Regardless of what type of herbicide you’re using, and what type of weed you’re trying to eradicate, if you don’t use the herbicide properly, you are doomed to failure. Most of what you need to know is right in front of you. Herbicide labels contain information about application timing, rates, soil conditions, and how to activate it. Effective weed control begins with something as simple as reading the label of the product you’re using.
In order for a dry or granular pre-emergent herbicide to effectively form that protective barrier, it needs to be activated by water. For best results, irrigate immediately following application; this activates the herbicide. Since all weed seeds don’t germinate simultaneously, you’ll need to give the herbicide a few weeks to gain maximum effectiveness. As pre-emergent herbicides vary in their residual period, it’s important to check the product’s label.
Since no single herbicide provides control of all weeds, you need to identify what types of weeds you are trying to control. It lays the groundwork for all your efforts to follow. Are they annuals, biennials, or perennials? More than likely, you’re dealing with all three.
Consequently, it’s probably best to use a product effective in controlling broadleafs, mixed with one that works well on controlling grassy weeds. Generally, two or more active ingredients provide improved control compared to just one. But it’s imperative that you use the right herbicide for the right weed, otherwise you can do more harm than good.
Products are formulated to be used on a specific weed at a specific time of year. Correctly using herbicides means knowing when they are most effective, and using the least amount necessary to achieve weed control. It’s truly a case of where less is more. Incorrect application and use of herbicides can damage lawns, kill plants, harm trees, and is just a downright waste of money.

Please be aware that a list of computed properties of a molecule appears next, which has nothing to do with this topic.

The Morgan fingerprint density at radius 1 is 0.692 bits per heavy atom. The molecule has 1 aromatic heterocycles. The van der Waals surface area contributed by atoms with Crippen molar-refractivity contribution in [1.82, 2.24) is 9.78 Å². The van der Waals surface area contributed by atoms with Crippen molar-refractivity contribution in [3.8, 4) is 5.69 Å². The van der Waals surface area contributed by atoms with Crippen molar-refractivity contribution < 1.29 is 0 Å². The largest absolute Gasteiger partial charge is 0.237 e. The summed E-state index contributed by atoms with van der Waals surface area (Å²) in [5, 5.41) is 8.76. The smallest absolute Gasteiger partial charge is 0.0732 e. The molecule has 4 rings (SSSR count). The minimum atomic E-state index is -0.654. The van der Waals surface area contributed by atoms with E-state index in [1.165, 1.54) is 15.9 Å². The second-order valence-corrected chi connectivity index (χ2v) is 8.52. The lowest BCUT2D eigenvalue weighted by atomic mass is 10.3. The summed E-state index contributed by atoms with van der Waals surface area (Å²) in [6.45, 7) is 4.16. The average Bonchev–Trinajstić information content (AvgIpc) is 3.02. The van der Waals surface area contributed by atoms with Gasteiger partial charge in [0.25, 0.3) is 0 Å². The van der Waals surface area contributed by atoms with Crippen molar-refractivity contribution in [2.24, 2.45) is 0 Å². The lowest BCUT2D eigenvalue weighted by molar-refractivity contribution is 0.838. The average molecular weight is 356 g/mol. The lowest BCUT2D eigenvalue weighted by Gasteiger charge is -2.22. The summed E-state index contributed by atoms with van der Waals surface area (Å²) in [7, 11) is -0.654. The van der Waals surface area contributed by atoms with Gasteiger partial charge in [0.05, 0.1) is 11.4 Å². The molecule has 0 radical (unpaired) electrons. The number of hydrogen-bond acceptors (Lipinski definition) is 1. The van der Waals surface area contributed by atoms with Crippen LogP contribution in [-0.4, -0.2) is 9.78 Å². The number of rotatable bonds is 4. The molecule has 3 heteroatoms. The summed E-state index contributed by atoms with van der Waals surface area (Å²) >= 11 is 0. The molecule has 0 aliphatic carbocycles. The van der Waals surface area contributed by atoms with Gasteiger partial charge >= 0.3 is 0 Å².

Depending on the product, pre-emergent herbicides are effective six to 12 weeks. A second application will be needed about nine weeks after the first to ensure season-long control.
Now that you’ve dealt with weeds that can be controlled before they emerge, it’s time to go after the weeds that can only be dealt with after they emerge. Pre-emergent herbicides will help keep annual weeds like crabgrass in check, but will not stop perennial broadleaf weeds like dandelions from infesting your lawn. That’s when you’ll need to use a post-emergence herbicide.
Broadleaf weeds present a different set of problems. One dandelion plant can make thousands of seeds that can survive for years in the soil. Usually the best way to control this family of weeds is by applying herbicides once the weeds have emerged. Post-emergence herbicides can be found in liquid or granular form. Since the goal is to target visible weeds, they are often applied with a spray. They only kill weeds that are already present when the herbicide is applied. They do not prevent weeds from germinating and developing in the lawn later in the season. For best results, treat broadleaf weeds in the spring or fall when the air temperature is somewhere between 65 and 85 degrees.